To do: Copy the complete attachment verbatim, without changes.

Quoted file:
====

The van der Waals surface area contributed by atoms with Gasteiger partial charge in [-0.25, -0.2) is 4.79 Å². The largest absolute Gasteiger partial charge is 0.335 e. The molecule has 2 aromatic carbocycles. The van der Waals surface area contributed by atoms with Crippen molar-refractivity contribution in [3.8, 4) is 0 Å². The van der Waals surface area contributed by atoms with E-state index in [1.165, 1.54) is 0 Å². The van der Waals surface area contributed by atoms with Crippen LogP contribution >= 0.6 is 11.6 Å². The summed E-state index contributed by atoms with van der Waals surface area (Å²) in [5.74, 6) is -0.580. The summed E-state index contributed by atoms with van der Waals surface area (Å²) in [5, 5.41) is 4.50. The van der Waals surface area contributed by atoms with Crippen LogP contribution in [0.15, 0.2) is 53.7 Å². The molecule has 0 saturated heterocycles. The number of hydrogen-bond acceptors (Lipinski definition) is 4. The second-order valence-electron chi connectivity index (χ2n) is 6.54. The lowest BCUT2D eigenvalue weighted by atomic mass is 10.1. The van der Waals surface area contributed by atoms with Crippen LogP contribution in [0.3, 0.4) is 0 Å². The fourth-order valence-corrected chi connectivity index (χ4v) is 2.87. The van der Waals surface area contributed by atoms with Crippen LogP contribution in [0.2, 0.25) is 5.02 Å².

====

The van der Waals surface area contributed by atoms with Gasteiger partial charge in [-0.25, -0.2) is 4.79 Å². The largest absolute Gasteiger partial charge is 0.335 e. The molecule has 2 aromatic carbocycles. The van der Waals surface area contributed by atoms with Crippen molar-refractivity contribution in [3.8, 4) is 0 Å². The van der Waals surface area contributed by atoms with E-state index in [1.165, 1.54) is 0 Å². The van der Waals surface area contributed by atoms with Crippen LogP contribution >= 0.6 is 11.6 Å². The summed E-state index contributed by atoms with van der Waals surface area (Å²) in [5.74, 6) is -0.580. The summed E-state index contributed by atoms with van der Waals surface area (Å²) in [5, 5.41) is 4.50. The van der Waals surface area contributed by atoms with Crippen LogP contribution in [0.15, 0.2) is 53.7 Å². The molecule has 0 saturated heterocycles. The number of hydrogen-bond acceptors (Lipinski definition) is 4. The second-order valence-electron chi connectivity index (χ2n) is 6.54. The lowest BCUT2D eigenvalue weighted by atomic mass is 10.1. The van der Waals surface area contributed by atoms with Crippen LogP contribution in [0.3, 0.4) is 0 Å². The fourth-order valence-corrected chi connectivity index (χ4v) is 2.87. The van der Waals surface area contributed by atoms with Crippen LogP contribution in [0.2, 0.25) is 5.02 Å².